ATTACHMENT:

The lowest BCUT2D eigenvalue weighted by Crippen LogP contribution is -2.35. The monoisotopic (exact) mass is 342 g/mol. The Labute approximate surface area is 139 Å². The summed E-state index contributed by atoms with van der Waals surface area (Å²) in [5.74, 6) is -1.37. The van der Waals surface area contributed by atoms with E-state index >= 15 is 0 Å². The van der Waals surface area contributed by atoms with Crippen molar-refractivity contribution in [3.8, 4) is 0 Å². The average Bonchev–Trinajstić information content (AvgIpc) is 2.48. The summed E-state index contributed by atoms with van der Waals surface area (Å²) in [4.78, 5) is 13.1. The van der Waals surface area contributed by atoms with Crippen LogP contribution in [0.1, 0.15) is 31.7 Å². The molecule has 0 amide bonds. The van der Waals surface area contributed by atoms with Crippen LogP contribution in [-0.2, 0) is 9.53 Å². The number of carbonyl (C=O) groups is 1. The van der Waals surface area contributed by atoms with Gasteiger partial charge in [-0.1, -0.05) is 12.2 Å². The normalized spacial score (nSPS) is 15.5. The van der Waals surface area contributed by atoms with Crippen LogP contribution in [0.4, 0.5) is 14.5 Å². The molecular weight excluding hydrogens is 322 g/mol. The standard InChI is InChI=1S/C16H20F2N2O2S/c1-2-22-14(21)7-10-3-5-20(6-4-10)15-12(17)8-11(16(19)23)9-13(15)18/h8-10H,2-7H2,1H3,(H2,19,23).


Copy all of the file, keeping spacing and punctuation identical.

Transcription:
The lowest BCUT2D eigenvalue weighted by Crippen LogP contribution is -2.35. The monoisotopic (exact) mass is 342 g/mol. The Labute approximate surface area is 139 Å². The summed E-state index contributed by atoms with van der Waals surface area (Å²) in [5.74, 6) is -1.37. The van der Waals surface area contributed by atoms with E-state index >= 15 is 0 Å². The van der Waals surface area contributed by atoms with Crippen molar-refractivity contribution in [3.8, 4) is 0 Å². The average Bonchev–Trinajstić information content (AvgIpc) is 2.48. The summed E-state index contributed by atoms with van der Waals surface area (Å²) in [4.78, 5) is 13.1. The van der Waals surface area contributed by atoms with Crippen LogP contribution in [0.1, 0.15) is 31.7 Å². The molecule has 0 amide bonds. The van der Waals surface area contributed by atoms with Crippen LogP contribution in [-0.2, 0) is 9.53 Å². The number of carbonyl (C=O) groups is 1. The van der Waals surface area contributed by atoms with Gasteiger partial charge in [-0.1, -0.05) is 12.2 Å². The normalized spacial score (nSPS) is 15.5. The van der Waals surface area contributed by atoms with Crippen LogP contribution in [0.4, 0.5) is 14.5 Å². The molecular weight excluding hydrogens is 322 g/mol. The standard InChI is InChI=1S/C16H20F2N2O2S/c1-2-22-14(21)7-10-3-5-20(6-4-10)15-12(17)8-11(16(19)23)9-13(15)18/h8-10H,2-7H2,1H3,(H2,19,23).